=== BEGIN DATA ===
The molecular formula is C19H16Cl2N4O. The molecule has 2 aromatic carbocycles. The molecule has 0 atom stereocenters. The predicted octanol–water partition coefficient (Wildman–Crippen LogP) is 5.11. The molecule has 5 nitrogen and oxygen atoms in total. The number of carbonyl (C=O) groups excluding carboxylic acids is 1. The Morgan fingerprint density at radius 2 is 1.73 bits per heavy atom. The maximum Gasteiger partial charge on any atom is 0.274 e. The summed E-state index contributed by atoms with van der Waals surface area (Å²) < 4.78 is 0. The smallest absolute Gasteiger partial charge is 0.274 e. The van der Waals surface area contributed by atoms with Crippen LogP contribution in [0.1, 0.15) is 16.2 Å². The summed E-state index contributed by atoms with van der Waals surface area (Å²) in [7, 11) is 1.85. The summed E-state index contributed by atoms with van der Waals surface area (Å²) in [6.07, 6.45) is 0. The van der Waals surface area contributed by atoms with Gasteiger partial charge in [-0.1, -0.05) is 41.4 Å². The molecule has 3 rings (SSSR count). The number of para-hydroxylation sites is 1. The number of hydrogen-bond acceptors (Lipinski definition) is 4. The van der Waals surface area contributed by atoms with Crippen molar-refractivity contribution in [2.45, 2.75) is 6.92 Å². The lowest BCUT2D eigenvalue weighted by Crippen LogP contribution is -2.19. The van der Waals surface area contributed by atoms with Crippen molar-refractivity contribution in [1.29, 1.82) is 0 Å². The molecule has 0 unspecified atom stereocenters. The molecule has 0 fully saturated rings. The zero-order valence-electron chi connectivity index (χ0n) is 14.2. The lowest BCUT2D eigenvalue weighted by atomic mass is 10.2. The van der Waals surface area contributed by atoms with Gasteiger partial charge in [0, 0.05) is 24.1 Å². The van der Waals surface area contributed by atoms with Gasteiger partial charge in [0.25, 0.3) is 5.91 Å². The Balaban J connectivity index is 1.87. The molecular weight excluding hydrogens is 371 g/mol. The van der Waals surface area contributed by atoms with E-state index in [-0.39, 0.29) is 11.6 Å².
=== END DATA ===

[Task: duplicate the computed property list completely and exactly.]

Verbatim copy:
The molecular formula is C19H16Cl2N4O. The molecule has 2 aromatic carbocycles. The molecule has 0 atom stereocenters. The predicted octanol–water partition coefficient (Wildman–Crippen LogP) is 5.11. The molecule has 5 nitrogen and oxygen atoms in total. The number of carbonyl (C=O) groups excluding carboxylic acids is 1. The Morgan fingerprint density at radius 2 is 1.73 bits per heavy atom. The maximum Gasteiger partial charge on any atom is 0.274 e. The summed E-state index contributed by atoms with van der Waals surface area (Å²) < 4.78 is 0. The smallest absolute Gasteiger partial charge is 0.274 e. The van der Waals surface area contributed by atoms with Crippen LogP contribution in [0.1, 0.15) is 16.2 Å². The summed E-state index contributed by atoms with van der Waals surface area (Å²) in [7, 11) is 1.85. The summed E-state index contributed by atoms with van der Waals surface area (Å²) in [6.07, 6.45) is 0. The van der Waals surface area contributed by atoms with Gasteiger partial charge in [-0.1, -0.05) is 41.4 Å². The molecule has 3 rings (SSSR count). The number of para-hydroxylation sites is 1. The number of hydrogen-bond acceptors (Lipinski definition) is 4. The van der Waals surface area contributed by atoms with Crippen molar-refractivity contribution in [2.45, 2.75) is 6.92 Å². The lowest BCUT2D eigenvalue weighted by Crippen LogP contribution is -2.19. The van der Waals surface area contributed by atoms with Crippen molar-refractivity contribution in [1.29, 1.82) is 0 Å². The molecule has 0 unspecified atom stereocenters. The molecule has 0 fully saturated rings. The zero-order valence-electron chi connectivity index (χ0n) is 14.2. The lowest BCUT2D eigenvalue weighted by atomic mass is 10.2. The van der Waals surface area contributed by atoms with Gasteiger partial charge in [0, 0.05) is 24.1 Å². The van der Waals surface area contributed by atoms with Gasteiger partial charge in [0.25, 0.3) is 5.91 Å². The Balaban J connectivity index is 1.87. The molecular weight excluding hydrogens is 371 g/mol. The van der Waals surface area contributed by atoms with E-state index in [-0.39, 0.29) is 11.6 Å².